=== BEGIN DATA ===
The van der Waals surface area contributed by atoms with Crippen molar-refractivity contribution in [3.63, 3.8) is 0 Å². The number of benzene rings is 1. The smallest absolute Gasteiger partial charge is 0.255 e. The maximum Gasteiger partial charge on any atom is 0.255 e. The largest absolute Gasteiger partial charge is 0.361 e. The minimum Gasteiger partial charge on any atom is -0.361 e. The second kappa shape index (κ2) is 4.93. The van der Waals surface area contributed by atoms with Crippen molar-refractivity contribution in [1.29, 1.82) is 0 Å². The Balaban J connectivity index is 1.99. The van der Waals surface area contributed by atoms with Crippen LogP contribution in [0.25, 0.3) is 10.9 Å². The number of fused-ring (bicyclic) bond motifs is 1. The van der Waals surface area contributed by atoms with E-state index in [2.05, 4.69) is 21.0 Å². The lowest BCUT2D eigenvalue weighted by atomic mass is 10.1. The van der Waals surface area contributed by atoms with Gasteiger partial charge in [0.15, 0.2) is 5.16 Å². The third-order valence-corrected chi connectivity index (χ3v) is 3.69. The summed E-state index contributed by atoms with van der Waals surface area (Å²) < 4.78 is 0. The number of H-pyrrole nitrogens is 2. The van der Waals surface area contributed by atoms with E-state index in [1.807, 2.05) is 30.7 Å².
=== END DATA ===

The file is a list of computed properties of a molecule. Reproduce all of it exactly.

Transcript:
The van der Waals surface area contributed by atoms with Crippen molar-refractivity contribution in [3.63, 3.8) is 0 Å². The number of benzene rings is 1. The smallest absolute Gasteiger partial charge is 0.255 e. The maximum Gasteiger partial charge on any atom is 0.255 e. The largest absolute Gasteiger partial charge is 0.361 e. The minimum Gasteiger partial charge on any atom is -0.361 e. The second kappa shape index (κ2) is 4.93. The van der Waals surface area contributed by atoms with Crippen molar-refractivity contribution in [1.29, 1.82) is 0 Å². The Balaban J connectivity index is 1.99. The van der Waals surface area contributed by atoms with Crippen LogP contribution in [0.25, 0.3) is 10.9 Å². The number of fused-ring (bicyclic) bond motifs is 1. The van der Waals surface area contributed by atoms with E-state index in [2.05, 4.69) is 21.0 Å². The lowest BCUT2D eigenvalue weighted by atomic mass is 10.1. The van der Waals surface area contributed by atoms with Gasteiger partial charge in [0.15, 0.2) is 5.16 Å². The third-order valence-corrected chi connectivity index (χ3v) is 3.69. The summed E-state index contributed by atoms with van der Waals surface area (Å²) < 4.78 is 0. The number of H-pyrrole nitrogens is 2. The van der Waals surface area contributed by atoms with E-state index in [1.807, 2.05) is 30.7 Å².